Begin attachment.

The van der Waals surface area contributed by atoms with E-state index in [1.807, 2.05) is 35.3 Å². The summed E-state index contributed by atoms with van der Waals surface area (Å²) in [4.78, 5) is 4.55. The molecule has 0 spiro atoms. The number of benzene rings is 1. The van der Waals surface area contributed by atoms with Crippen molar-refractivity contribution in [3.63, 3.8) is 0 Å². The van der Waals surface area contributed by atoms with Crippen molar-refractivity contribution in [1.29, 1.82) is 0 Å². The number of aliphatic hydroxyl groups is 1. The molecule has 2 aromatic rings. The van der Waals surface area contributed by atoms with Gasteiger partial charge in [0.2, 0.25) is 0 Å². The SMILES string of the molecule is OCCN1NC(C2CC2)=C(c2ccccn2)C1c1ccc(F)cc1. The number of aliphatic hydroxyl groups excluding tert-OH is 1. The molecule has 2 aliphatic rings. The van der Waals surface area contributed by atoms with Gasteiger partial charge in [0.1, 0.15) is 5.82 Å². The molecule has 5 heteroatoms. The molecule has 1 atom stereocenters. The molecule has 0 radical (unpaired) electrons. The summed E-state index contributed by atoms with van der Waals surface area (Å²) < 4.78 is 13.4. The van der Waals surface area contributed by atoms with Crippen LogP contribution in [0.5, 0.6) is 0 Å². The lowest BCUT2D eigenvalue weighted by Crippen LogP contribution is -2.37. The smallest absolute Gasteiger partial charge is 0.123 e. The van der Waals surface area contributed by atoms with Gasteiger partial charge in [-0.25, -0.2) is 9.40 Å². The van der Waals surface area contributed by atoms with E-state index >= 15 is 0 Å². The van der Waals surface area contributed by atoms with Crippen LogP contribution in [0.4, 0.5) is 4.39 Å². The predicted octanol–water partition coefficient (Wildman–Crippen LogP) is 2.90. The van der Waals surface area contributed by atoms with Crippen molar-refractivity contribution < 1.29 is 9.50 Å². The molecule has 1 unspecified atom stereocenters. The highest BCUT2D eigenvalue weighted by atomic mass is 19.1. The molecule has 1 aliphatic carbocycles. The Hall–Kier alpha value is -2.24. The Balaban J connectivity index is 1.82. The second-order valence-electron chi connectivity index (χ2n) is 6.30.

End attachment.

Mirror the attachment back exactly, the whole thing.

The van der Waals surface area contributed by atoms with E-state index in [1.807, 2.05) is 35.3 Å². The summed E-state index contributed by atoms with van der Waals surface area (Å²) in [4.78, 5) is 4.55. The molecule has 0 spiro atoms. The number of benzene rings is 1. The van der Waals surface area contributed by atoms with Crippen molar-refractivity contribution in [3.63, 3.8) is 0 Å². The van der Waals surface area contributed by atoms with Crippen molar-refractivity contribution in [1.29, 1.82) is 0 Å². The number of aliphatic hydroxyl groups is 1. The molecule has 2 aromatic rings. The van der Waals surface area contributed by atoms with Gasteiger partial charge in [0.2, 0.25) is 0 Å². The SMILES string of the molecule is OCCN1NC(C2CC2)=C(c2ccccn2)C1c1ccc(F)cc1. The number of aliphatic hydroxyl groups excluding tert-OH is 1. The molecule has 2 aliphatic rings. The van der Waals surface area contributed by atoms with Gasteiger partial charge in [0.1, 0.15) is 5.82 Å². The molecule has 5 heteroatoms. The molecule has 1 atom stereocenters. The molecule has 0 radical (unpaired) electrons. The summed E-state index contributed by atoms with van der Waals surface area (Å²) < 4.78 is 13.4. The van der Waals surface area contributed by atoms with Crippen LogP contribution in [0.5, 0.6) is 0 Å². The lowest BCUT2D eigenvalue weighted by Crippen LogP contribution is -2.37. The smallest absolute Gasteiger partial charge is 0.123 e. The van der Waals surface area contributed by atoms with Gasteiger partial charge in [-0.25, -0.2) is 9.40 Å². The van der Waals surface area contributed by atoms with E-state index >= 15 is 0 Å². The van der Waals surface area contributed by atoms with Crippen LogP contribution in [0.4, 0.5) is 4.39 Å². The predicted octanol–water partition coefficient (Wildman–Crippen LogP) is 2.90. The van der Waals surface area contributed by atoms with Crippen molar-refractivity contribution < 1.29 is 9.50 Å². The molecule has 1 unspecified atom stereocenters. The highest BCUT2D eigenvalue weighted by atomic mass is 19.1. The molecule has 1 aliphatic carbocycles. The Hall–Kier alpha value is -2.24. The Balaban J connectivity index is 1.82. The second-order valence-electron chi connectivity index (χ2n) is 6.30.